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SYNECDOCHE, NY (2008) ** advanced screening review by COOP

Posted on October 30th, 2008
Posted on October 30th, 2008


“Synecdoche” (pronounced, sin-EK-doh-kee) is a literary term that means using a part of something to represent the whole or vice-versa. For instance a hand could also mean a worker, or the law could also refer to a police officer. If you use this word in context with Shakespeare’s quote, “All the world is a stage…” and the generic figure of speech, “Life imitating art and vice-versa,” then you get a vague idea of what the film “Synecdoche, NY” is trying to accomplish.

Oscar-winning screenwriter, Charlie Kaufman, assembles some of tinseltown’s most prestigious screen actors for his ambitious directorial debut. The brave supporting cast reads like a SAG Awards roll call: Emily Watson, Samantha Morton, Michelle Williams, Jennifer Jason Leigh, Diane Wiest, Hope Davis, Tom Noonan… all hand-picked by Kaufman, all delivering first class performances. Phillip Seymour Hoffman is predictably brilliant as the dumpy, fictional version of Kaufman himself. Kaufman is lucky to have actors who trust his talent because I’d be surprised if any of them could explain what this story meant.

Caden Cotard (Hoffman) is a hypochondriac theater director and a miserable sad-sack. His artist wife, Adele (Catherine Keener) openly wishes he was dead so she could start a new life. Her wish comes true when she flees for a Berlin art show with their daughter, abandoning him to his loneliness and neuroses. His only salvation comes in the form of a MacArthur “genius grant” giving him the resources to create any sort of theater project he desires. Wanting to create something spectacular before he dies, he enlists thousands of actors and crew members to create a scale-model of a city in which the actors play real people in a mock version of life itself.

It sounds like a genius idea and no doubt, writer/director Charlie Kaufman is a bonafide savant with stories like “Being John Malkovich” and “Adaptation” to his credit. “Synecdoche” could’ve been a wondrous, uplifting, modern-day fable. However, if you’re familiar with Charlie Kaufman’s previous works, you know “uplifting” is not in the cards.

Instead, “Synecdoche, NY” becomes an exercise in tedium for Kaufman who doesn’t seem to have enough self confidence to transcend his masochistic self-indulgences. His main characters are always a reflection of himself: Awkward, depressed, unlucky, neurotic and difficult to identify with. All writers believe that writing is a form of self-therapy, but I personally believe Kaufman takes that practice to an unhealthy extreme. He pours every ugly thought from his head onto the page then paints it across a screen for all to see. Judging from this film and his past works, it’s obvious he is incapable of leaving his personal problems out of his stories. Sorry, Charlie, but I don’t care to know about your creepy real-life obsessions and bodily dysfunctions. I doubt the audience does either.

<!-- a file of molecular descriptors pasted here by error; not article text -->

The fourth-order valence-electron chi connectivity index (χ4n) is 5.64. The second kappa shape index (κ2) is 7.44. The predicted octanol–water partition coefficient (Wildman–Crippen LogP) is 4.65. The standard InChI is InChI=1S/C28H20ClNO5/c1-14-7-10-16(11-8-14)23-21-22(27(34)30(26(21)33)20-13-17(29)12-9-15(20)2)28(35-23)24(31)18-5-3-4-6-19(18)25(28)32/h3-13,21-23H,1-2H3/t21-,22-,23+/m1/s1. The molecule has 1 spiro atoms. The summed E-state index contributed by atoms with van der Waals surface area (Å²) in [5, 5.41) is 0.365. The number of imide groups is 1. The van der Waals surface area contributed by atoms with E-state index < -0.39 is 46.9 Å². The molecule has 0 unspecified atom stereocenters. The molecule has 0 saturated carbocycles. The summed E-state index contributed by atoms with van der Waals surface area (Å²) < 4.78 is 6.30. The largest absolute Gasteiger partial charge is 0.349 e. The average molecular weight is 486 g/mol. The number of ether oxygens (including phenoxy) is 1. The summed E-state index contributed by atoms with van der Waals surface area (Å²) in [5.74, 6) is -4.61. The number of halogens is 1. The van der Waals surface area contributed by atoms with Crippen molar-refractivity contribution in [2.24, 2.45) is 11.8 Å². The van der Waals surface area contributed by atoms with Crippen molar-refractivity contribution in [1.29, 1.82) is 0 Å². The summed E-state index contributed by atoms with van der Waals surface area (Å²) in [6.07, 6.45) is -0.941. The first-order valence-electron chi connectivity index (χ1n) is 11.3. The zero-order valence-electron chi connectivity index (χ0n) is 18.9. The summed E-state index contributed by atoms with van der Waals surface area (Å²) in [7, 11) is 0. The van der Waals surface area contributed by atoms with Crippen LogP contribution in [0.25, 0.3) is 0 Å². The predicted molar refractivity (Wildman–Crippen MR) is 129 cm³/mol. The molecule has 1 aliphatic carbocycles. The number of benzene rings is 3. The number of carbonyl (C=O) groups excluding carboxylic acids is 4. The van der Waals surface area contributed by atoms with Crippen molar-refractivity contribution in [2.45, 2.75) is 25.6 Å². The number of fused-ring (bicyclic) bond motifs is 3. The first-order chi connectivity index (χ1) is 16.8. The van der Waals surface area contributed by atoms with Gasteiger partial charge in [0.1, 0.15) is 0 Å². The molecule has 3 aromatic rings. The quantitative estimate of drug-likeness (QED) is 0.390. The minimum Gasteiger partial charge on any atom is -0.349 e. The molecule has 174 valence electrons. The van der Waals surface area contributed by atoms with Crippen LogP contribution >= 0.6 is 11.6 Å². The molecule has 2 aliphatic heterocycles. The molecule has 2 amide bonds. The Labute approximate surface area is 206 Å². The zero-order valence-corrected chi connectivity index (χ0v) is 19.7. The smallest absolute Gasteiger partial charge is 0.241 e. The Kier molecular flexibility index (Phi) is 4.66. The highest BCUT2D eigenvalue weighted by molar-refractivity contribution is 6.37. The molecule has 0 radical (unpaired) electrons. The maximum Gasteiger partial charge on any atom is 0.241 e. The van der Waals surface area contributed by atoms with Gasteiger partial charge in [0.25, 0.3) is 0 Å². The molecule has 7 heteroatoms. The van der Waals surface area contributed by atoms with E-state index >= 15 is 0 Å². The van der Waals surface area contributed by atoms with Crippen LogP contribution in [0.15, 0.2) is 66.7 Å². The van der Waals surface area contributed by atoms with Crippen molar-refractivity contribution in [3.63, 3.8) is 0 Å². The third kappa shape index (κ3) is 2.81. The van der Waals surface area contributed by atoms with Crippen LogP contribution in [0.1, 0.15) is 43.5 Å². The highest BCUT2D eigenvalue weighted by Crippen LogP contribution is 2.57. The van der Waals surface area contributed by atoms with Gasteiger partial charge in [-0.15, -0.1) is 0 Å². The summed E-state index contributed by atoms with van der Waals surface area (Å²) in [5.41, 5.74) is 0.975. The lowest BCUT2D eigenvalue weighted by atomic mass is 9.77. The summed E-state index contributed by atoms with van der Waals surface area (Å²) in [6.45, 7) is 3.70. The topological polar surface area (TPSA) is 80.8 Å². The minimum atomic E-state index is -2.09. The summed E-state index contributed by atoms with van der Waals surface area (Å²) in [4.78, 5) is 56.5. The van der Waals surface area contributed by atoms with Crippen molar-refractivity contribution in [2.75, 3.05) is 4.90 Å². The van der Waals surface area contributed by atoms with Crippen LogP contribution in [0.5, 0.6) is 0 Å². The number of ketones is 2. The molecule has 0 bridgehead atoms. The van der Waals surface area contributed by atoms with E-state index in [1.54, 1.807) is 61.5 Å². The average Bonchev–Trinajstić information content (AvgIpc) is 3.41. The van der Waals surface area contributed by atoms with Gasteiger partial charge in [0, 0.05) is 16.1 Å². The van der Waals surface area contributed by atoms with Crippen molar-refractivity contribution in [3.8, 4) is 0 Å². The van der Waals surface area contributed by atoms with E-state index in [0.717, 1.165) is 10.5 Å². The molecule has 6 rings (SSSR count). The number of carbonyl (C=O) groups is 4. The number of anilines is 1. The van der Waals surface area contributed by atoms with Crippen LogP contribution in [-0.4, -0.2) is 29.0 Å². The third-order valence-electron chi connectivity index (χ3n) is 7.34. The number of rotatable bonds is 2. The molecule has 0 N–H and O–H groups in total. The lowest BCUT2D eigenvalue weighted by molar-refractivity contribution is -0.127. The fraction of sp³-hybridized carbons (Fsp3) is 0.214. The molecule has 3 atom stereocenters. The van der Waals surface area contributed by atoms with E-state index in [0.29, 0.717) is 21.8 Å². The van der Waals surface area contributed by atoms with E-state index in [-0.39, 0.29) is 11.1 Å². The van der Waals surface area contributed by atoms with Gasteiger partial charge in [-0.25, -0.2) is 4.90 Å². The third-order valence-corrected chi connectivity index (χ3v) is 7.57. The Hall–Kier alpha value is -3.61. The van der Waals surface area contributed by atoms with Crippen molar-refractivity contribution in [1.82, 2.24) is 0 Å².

The story itself is simply too dense. It starts off linear, with brilliant touches of quirk and humor that leave you hopeful that the story is building to something meaningful. Eventually, surreal components get introduced and time seemingly becomes irrelevant as the main character endures the harshest miseries imaginable (e.g. losing his daughter, then finding her years later as a tattooed, underage stripper in Berlin who incorrectly believes he molested her). By the end it’s a depressing, multi-layered, metaphysical mess that would drive a dozen Einsteins insane before coming to an intelligent conclusion. Believe me, I love dense movies like David Lynch’s “Mulholland Drive,” but that puzzle of a movie is merely a newspaper word jumble when compared to “Synecdoche.”

Despite the overall failure, several moments of beauty give the audience a brief glimpse of what could have been. At one point, a proxy character steps in to express feelings that the real character never had the courage to say. In another poignant scene, Caden recalls a heartbreaking memory about his daughter when she was young and innocent. Even Adele’s microscopic paintings that require magnifying glasses to view give the film a hint of optimistic magic. However, the overall pessimism of the film dashes those positive moments from the mind of the viewer long before the end credits.

Like Caden, Kaufman should’ve never gotten carte blanche to write and direct whatever he wanted (and possibly the film itself alludes to this notion). Even geniuses need an objective voice of reason to reel in their moments of artistic overkill. Sony Pictures made a similar mistake in unleashing “Donnie Darko’s” brilliant writer/director Richard Kelly to create “Southland Tales” without any objective meddling. The result was a creative, critical and financial disaster. As in Kaufman’s past efforts, letting go of the material and allowing a sharp, thoughtful director to take a crack at translating the story would’ve been the reasonable choice. After “Synecdoche,” I have no desire to see his unbridled directorial efforts again. “Synecdoche” is far too confusing for intellectual critics, much less a general audience.

Rating: 2 out of 5 stars

I posted the trailer for this film a few weeks ago, so instead I’ll post the trailer for Kaufman’s first and far superior writing effort, “Being John Malkovich.”

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